As we all know, one of the most common problems in Linux has to do with the graphic support of our cards. Many times we do not know whether to use the free drivers, or the owners provided by the manufacturers. Moreover, we often have problems with both types of drivers and here we no longer know very well where the problem comes from.
The fact is that many times the problem has to do with the graphic acceleration of our cards, A problem that usually affects some Intel graphics cards and their respective drivers, such as Intel 82,852 / 855GM. In this post we want to show you how you can speed up your Intel graphics card step by step and in a very simple way. Also, following the tutorial, you will be able to familiarize yourself with the use of the terminal, if you are still a little annoyed. Let’s get started.
First of all we need to be clear about how we will solve the problem. Basically, what we will do will be change the acceleration architecture from our SNA cards to UXA, the two latest graphics acceleration architectures developed by Intel.
What is UXA and SNA?
In 2009, Ubuntu began to use the graphics acceleration architecture UXA (UMA Acceleration Architecture) on its Intel cards to support Xorg, and later, this one was replaced for architecture SNA (Sandy Bridge’s New Acceleration). So the change we will see in this little tutorial is basically going back to the previous architecture. The truth is that it usually solves the most common graphics problems we usually have (slow video playback, rare color changes on the screen …). Well, there we go.
Switching from SNA to UXA
the first step, Or rather one of the previous steps, is know what kind of acceleration we have. To do this we can display the contents of the file Xorg.0.log within the directory / Var / log / through the program cat. Also, if we use pipes (like grep) We can filter the result and hit much finer what we really want to show. That is, to know the type of acceleration of our cards we just need to run:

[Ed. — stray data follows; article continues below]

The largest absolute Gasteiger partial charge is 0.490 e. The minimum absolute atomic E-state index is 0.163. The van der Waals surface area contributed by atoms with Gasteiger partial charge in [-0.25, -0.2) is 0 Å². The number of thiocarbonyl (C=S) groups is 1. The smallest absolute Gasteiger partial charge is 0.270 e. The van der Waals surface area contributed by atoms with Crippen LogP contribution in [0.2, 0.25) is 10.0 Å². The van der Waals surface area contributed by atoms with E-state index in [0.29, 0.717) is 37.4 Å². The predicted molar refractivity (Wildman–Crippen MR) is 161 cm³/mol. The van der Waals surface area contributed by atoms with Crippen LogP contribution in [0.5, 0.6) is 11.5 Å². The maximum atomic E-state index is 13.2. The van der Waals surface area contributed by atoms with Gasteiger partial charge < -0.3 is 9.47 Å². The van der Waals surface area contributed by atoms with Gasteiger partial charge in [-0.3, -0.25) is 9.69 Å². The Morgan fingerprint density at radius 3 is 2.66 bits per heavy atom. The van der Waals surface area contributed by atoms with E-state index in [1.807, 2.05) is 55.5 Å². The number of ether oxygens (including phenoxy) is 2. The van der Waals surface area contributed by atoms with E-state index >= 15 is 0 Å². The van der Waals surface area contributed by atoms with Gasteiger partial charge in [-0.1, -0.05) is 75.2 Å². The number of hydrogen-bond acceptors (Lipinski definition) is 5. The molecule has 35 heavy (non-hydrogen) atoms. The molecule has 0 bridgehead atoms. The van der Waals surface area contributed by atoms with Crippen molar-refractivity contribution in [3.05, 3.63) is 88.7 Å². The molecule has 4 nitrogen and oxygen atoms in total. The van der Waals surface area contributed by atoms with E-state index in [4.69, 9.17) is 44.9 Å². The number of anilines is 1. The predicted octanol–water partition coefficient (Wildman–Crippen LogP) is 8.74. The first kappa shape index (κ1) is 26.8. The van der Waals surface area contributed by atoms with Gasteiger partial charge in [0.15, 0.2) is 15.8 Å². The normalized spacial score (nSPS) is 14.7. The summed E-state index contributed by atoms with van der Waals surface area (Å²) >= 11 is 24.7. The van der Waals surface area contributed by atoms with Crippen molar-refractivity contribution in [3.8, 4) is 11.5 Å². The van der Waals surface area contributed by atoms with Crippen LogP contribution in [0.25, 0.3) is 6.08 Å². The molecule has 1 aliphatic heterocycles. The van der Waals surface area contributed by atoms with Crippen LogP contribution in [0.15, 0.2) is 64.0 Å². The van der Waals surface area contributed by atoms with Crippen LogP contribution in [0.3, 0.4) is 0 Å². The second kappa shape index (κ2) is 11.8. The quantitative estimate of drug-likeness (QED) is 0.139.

cat /var/log/Xorg.0.log | grep -i sna
The output should be something like this:
Then we have to create a configuration file called xorg.conf within the directory / Etc / X11. To do this we can go to the directory in question through cd and then create an empty text file using touch. To do this we execute the following commands:
cd / etc / X11
The next step is write the corresponding content inside the file xorg.conf which we just created, which will change the acceleration architecture of our graphics cards from SNA to UXA. The content is as follows:
Identify “Intel Graphics”
“AccelMethod” option “UXA”
We can copy and paste it manually inside the file xorg.conf, Which is inside directory / Etc / X11 or vice versa, we can use the command I find i redirect your output to the file in question (Using>), which we can do by running the following command:
echo -e ‘Device section n Identify “Card0” n “Intel” driver n “UXA” “AccelMethod” option nEndSection’> /etc/X11/xorg.conf
Now all we have left is to save the file i restart the system. Once we log back in, we can see that the acceleration architecture of our graphics cards changed successfully. To do this we can use the command we executed at the beginning, but now instead of filtering the output by “sna”, we can filter it by “UXA” and so we see if it has changed or not, is to that is, we execute the following command:
cat /var/log/Xorg.0.log | grep -i UXA
Now we should see an output similar to the one we showed you in the initial screenshot, but instead of putting SNA in red we should see UXA. This means that our PC is already using this latest architecture.
Now, how can we reverse the changes? Well it’s very simple, just we delete the file xorg.conf and restart the system so that the configuration returns to its previous state. We can delete the running file rm (of remove), As follows:
If you had graphics issues that prevented your PC from working properly and maximizing your graphics potential, now these issues they should have already disappeared. In addition, all the steps that have been followed in the tutorial could also have been done graphically, using a file manager (such as Nautilus, for example) and doing everything manually (copy-paste, create-delete files …).
Despite this, the terminal is a very powerful tool and from Ubunlog we want to do everything possible so that you become familiar with it and understand that the control we can have over our PC through the terminal is very large. If you continue to have any issues after completing the tutorial, feel free to leave us your concerns in the comments section and we will do our best to help you.